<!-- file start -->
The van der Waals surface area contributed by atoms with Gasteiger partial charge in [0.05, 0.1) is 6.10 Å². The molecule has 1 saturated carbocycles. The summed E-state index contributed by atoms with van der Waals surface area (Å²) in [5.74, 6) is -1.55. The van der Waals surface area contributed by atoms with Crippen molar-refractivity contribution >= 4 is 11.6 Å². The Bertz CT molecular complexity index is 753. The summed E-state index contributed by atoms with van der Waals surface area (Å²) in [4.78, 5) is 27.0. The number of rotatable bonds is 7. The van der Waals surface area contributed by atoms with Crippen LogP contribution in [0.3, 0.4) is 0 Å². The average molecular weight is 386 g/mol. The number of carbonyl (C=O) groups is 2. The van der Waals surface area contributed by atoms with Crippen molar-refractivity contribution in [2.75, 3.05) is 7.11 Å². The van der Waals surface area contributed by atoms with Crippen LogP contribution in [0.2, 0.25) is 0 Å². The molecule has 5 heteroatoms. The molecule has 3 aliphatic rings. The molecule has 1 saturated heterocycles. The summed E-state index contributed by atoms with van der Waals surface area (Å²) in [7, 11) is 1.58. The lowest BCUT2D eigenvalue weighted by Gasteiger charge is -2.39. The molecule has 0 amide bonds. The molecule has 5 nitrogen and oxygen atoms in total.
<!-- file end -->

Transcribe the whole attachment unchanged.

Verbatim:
The van der Waals surface area contributed by atoms with Gasteiger partial charge in [0.05, 0.1) is 6.10 Å². The molecule has 1 saturated carbocycles. The summed E-state index contributed by atoms with van der Waals surface area (Å²) in [5.74, 6) is -1.55. The van der Waals surface area contributed by atoms with Crippen molar-refractivity contribution >= 4 is 11.6 Å². The Bertz CT molecular complexity index is 753. The summed E-state index contributed by atoms with van der Waals surface area (Å²) in [4.78, 5) is 27.0. The number of rotatable bonds is 7. The van der Waals surface area contributed by atoms with Crippen LogP contribution in [0.3, 0.4) is 0 Å². The average molecular weight is 386 g/mol. The number of carbonyl (C=O) groups is 2. The van der Waals surface area contributed by atoms with Crippen molar-refractivity contribution in [2.75, 3.05) is 7.11 Å². The van der Waals surface area contributed by atoms with Crippen LogP contribution in [0.2, 0.25) is 0 Å². The molecule has 5 heteroatoms. The molecule has 3 aliphatic rings. The molecule has 1 saturated heterocycles. The summed E-state index contributed by atoms with van der Waals surface area (Å²) in [7, 11) is 1.58. The lowest BCUT2D eigenvalue weighted by Gasteiger charge is -2.39. The molecule has 0 amide bonds. The molecule has 5 nitrogen and oxygen atoms in total.